Film and TV wishes for the year 2013
It's that time again!
The time when I stay home weeping into a Cup A Soup while the world parties without me, er, I mean, that most glorious day of the year when we take stock and think about how we'd like the rapidly approaching year to go: that's right woodchuck chuckers, it's New Year's Eve!
And because I'm not in Gerry Marshall's heart-deadening movie of the same name, I'm not stuck in a broken down elevator with Ashton Kutcher and Lea Michele, so I can share with you my dreams for the forthcoming year of film and TV.
Feel free to join me (unless you have a cool party to go to).
For the Ten Network to rejoin the land of the living: Where did it all go wrong for Ten in 2012? They went from a generally unflappable lineup to dawdling in the lower echelons of the ratings. The network canned some of its better shows, and commissioned some incomprehensible stinkers (The Shire, that dropkick they lured from New Zealand with a fat paycheque that put paid to The Circle's budget). Only the sublime Puberty Blues offered any hope that the network wasn't 100% hurtling down the toilet faster than a lead turd. Memo to Ten in 2013: fewer drongo shock jocks, less reality TV, more quality local drama. Thanks!
To see if Lena Dunham's second season of Girls will incorporate the criticisms of season one: You've heard and read it all when it comes to Girls' shortcomings, so I won't repeat them. But given Dunham's assuring the press that she'd intended Girls to depict a diverse Manhattan/Brooklyn experience, it will be interesting to see if Season 2 sees her - the star, writer, director and producer - wrest control back from whoever it was who wasn't the star/writer/director/producer (the best boy grip, perhaps? Craft services?) that ensured Season 1 didn't reflect her wish for diversity.
For Season 3 of Game Of Thrones to never end: My mourning upon the denouement of Game Of Thrones' second season was truly something to behold; once Sunday rolled around, I would rush to the TV room and then recoil with sorrow when I realised there was nothing to watch. Unfortunately, despite initial fan rumours that the producers would split the third book into two seasons, Season 3 will still only run to ten episodes - HOWEVER, each episode will be about four or five minutes longer than Season 1 and 2's episodes, at a kingly "56 or 57 minutes"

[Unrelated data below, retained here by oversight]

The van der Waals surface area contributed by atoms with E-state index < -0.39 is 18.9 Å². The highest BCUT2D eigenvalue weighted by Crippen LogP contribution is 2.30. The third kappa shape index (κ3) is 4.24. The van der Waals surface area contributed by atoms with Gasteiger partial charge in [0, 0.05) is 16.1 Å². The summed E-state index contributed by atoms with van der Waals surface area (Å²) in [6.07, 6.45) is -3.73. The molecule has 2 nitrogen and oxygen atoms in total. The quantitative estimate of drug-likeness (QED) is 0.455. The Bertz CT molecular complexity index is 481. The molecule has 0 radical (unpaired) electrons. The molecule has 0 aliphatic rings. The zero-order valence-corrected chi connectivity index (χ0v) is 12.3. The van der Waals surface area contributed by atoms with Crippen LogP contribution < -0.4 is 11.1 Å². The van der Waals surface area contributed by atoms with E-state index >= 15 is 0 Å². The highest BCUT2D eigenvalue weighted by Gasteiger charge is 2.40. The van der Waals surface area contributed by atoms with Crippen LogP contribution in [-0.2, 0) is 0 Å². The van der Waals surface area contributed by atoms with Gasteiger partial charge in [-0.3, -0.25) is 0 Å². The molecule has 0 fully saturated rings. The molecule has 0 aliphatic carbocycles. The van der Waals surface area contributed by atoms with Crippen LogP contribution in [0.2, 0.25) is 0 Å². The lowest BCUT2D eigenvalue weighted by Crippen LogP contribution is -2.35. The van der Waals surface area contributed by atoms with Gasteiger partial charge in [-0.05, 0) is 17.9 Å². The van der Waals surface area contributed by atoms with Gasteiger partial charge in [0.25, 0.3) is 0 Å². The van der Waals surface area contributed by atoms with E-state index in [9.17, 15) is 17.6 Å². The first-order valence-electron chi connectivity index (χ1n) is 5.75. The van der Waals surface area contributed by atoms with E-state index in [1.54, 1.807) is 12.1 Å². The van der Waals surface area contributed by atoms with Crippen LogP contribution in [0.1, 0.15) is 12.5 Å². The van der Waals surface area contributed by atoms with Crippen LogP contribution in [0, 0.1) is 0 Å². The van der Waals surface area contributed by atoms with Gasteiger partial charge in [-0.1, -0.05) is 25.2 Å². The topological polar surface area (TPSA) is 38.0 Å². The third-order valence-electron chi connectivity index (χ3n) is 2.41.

To see Burning Man sweep the AACTA Awards: My love of Jonathan Teplitzky's sublime 2011 film is well documented on TheVine, but just once more for good measure, I'll say it again: when it comes down to the AACTA Award battle for Best Film between Burning Man and The Sapphires, may the best - not the most feelgood - film win. Never forget Red Dog (Best Film, 2011).
For the Hemsworth brothers to break out of the shackles of Studly Dude status and further reveal their true eccentricity to the world:
To see the rest of Star Trek: Into Darkness: Earlier in the month I was lucky enough to watch the first nine minutes of J.J. Abrams' second instalment in his "alternate timeline" reboot of the beloved sci-fi series. I can't tell you exact details other than to note the following: the 3D (which is being done in post, due to issues with shooting stereoscopically that Abrams' finds hinders cinematography) looks amazing, as does the production design, and the film - well, the first nine minutes - has a giddily enjoyable, Raiders-ish mood. But having to wait until the US summer to see the rest will be unbearable!
For Australian television to let go its obsession with wedding- and relationship-related reality programming: Between Don't Tell The Bride, Please Marry My Boy, Beauty & The Geek, Four Weddings, The Farmer Wants A Wife, and all the rest (and I'm sure there were countless others), Australian television has surely exhausted whatever little interest remained in watching CUBs splash outrageous amounts of cash on chocolate fountains and "gangster" themed receptions.
To see Jennifer Lawrence pull stupid faces all the way to the podium at the Academy Awards for her performance in Silver Linings Playbook: